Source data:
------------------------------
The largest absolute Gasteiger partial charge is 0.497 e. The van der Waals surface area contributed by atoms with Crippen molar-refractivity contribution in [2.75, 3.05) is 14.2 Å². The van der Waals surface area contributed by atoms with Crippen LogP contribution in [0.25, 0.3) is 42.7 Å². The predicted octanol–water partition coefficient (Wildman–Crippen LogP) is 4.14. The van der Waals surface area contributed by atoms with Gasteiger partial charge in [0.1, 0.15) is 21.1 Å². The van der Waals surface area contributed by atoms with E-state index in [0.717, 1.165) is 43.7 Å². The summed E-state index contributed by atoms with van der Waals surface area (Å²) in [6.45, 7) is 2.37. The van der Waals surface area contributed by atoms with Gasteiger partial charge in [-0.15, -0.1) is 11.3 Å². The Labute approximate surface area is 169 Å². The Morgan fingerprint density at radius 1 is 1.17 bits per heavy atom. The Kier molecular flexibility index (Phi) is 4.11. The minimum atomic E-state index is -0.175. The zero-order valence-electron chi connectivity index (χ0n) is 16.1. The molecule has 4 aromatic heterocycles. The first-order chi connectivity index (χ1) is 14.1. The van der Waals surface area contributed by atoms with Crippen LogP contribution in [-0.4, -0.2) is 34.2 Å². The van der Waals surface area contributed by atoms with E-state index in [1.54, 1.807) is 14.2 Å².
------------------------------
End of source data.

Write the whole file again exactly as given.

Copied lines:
The largest absolute Gasteiger partial charge is 0.497 e. The van der Waals surface area contributed by atoms with Crippen molar-refractivity contribution in [2.75, 3.05) is 14.2 Å². The van der Waals surface area contributed by atoms with Crippen LogP contribution in [0.25, 0.3) is 42.7 Å². The predicted octanol–water partition coefficient (Wildman–Crippen LogP) is 4.14. The van der Waals surface area contributed by atoms with Gasteiger partial charge in [0.1, 0.15) is 21.1 Å². The van der Waals surface area contributed by atoms with E-state index in [0.717, 1.165) is 43.7 Å². The summed E-state index contributed by atoms with van der Waals surface area (Å²) in [6.45, 7) is 2.37. The van der Waals surface area contributed by atoms with Gasteiger partial charge in [-0.15, -0.1) is 11.3 Å². The Labute approximate surface area is 169 Å². The Morgan fingerprint density at radius 1 is 1.17 bits per heavy atom. The Kier molecular flexibility index (Phi) is 4.11. The minimum atomic E-state index is -0.175. The zero-order valence-electron chi connectivity index (χ0n) is 16.1. The molecule has 4 aromatic heterocycles. The first-order chi connectivity index (χ1) is 14.1. The van der Waals surface area contributed by atoms with Crippen LogP contribution in [-0.4, -0.2) is 34.2 Å². The van der Waals surface area contributed by atoms with E-state index in [1.54, 1.807) is 14.2 Å².